cylonlover writes "For a number of years now, police forces around the world have enlisted officers to pose as kids in online chat rooms, in an attempt to draw out pedophiles and track them down. Researchers at Spain's University of Deusto are now hoping to free those cops up for other duties, and to catch more offenders, via a chatbot that they've created. Its name is Negobot, and it plays the part of a 14 year-old girl." (Read the original source, in Spanish).
Vigile writes "It looks like the rumors were true; AMD is going to be selling an FX-9590 processor this month that will hit frequencies as high as 5 GHz. Though originally thought to be an 8-module/16-core part, it turns out that the new CPU will have the same 4-module/8-core design that is found on the current lineup of FX-series processors including the FX-8350. But, with an increase of the maximum Turbo Core speed from 4.2 GHz to 5.0 GHz, the new parts will draw quite a bit more power. You can expect the the FX-9590 to need 220 watts or so to run at those speeds and a pretty hefty cooling solution as well. Performance should closely match the recently released Intel Core i7-4770K Haswell processor so AMD users that can handle the 2.5x increase in power consumption can finally claim performance parity."
Despite a hue and cry from disappointed users, Google has not made any moves to reverse its decision to close down Google Reader on the first of July, just a few weeks away. Despite the name — and the functions it started out with in 2001 — Reader has become more than a simple interface to RSS feeds; Wikipedia gives a concise explanation of how it evolved from just a few features to a full-blown platform of its own, incorporating social-sharing features of the kind that have become expected in many online apps. Those features have morphed over the years along with Google's larger social strategies, along the way upsetting some readers who'd grown used to certain features. If you're a Google Reader user, will you be replacing it with another aggregator?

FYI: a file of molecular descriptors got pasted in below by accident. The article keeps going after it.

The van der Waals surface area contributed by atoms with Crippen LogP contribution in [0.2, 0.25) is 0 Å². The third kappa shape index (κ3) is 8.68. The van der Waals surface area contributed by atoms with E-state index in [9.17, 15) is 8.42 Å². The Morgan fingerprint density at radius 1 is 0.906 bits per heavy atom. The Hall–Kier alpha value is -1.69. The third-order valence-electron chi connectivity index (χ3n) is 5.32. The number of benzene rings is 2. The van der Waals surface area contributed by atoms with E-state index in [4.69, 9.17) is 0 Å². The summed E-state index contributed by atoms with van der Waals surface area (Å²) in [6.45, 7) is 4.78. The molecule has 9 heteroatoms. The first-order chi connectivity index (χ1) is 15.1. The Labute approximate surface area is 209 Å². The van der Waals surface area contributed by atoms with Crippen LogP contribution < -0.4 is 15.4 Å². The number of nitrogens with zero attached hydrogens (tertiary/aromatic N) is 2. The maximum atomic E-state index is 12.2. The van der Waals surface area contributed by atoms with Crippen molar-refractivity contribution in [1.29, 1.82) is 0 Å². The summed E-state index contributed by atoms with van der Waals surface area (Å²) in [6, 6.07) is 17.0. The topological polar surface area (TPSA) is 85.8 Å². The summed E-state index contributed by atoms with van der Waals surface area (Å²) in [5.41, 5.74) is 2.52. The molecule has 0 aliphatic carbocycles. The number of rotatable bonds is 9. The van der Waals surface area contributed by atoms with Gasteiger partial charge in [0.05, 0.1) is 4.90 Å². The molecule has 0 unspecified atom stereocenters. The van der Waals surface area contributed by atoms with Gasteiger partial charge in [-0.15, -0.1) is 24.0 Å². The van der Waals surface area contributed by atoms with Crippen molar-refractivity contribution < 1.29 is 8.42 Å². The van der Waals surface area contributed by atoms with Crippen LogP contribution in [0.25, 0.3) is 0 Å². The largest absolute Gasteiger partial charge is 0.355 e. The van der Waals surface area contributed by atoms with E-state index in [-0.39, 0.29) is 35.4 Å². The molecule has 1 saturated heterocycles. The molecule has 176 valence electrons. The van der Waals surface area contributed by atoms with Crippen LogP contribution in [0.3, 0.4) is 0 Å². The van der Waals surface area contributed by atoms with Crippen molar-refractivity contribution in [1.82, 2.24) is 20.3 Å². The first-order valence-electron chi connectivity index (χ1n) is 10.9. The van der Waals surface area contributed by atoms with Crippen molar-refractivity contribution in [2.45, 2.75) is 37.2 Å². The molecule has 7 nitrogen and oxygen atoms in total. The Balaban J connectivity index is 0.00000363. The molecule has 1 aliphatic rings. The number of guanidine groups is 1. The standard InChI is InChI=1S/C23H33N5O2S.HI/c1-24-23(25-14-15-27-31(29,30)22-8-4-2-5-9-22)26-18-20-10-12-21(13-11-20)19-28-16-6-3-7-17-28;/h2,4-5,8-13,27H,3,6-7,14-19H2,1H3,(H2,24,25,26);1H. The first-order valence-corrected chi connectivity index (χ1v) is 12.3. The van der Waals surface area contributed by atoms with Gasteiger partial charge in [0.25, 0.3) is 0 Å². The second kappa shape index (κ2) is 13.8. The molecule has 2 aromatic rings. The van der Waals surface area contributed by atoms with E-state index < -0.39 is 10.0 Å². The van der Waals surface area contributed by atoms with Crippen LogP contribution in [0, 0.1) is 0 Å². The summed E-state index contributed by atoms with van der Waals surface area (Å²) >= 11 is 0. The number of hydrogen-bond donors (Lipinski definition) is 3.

Taco Cowboy writes "Edward Snowden, the leaker who gave us the evidence of US government spying on its people is under threat of being extradited back to the U.S. to face prosecution. Some people in Congress, including Republican Peter King (R-NY), are calling for his extradition from Hong Kong to face trial. From the article: 'A spokesman for the director of national intelligence, James Clapper, said Snowden's case had been referred to the justice department and US intelligence was assessing the damage caused by the disclosures. "Any person who has a security clearance knows that he or she has an obligation to protect classified information and abide by the law," the spokesman, Shawn Turner, said.'"
cervesaebraciator writes "According to Quartz, '[Anjan Contractor's] Systems & Materials Research Corporation just got a six month, $125,000 grant from NASA to create a prototype of his universal food synthesizer. But Contractor, a mechanical engineer with a background in 3-D printing, envisions a much more mundane — and ultimately more important — use for the technology. He sees a day when every kitchen has a 3-D printer, and the earth's 12 billion people feed themselves customized, nutritionally-appropriate meals synthesized one layer at a time, from cartridges of powder and oils they buy at the corner grocery store. Contractor's vision would mean the end of food waste, because the powder his system will use is shelf-stable for up to 30 years, so that each cartridge, whether it contains sugars, complex carbohydrates, protein or some other basic building block, would be fully exhausted before being returned to the store.' No word yet on whether anyone other than the guy trying to sell the technology thinks it'll make palatable food."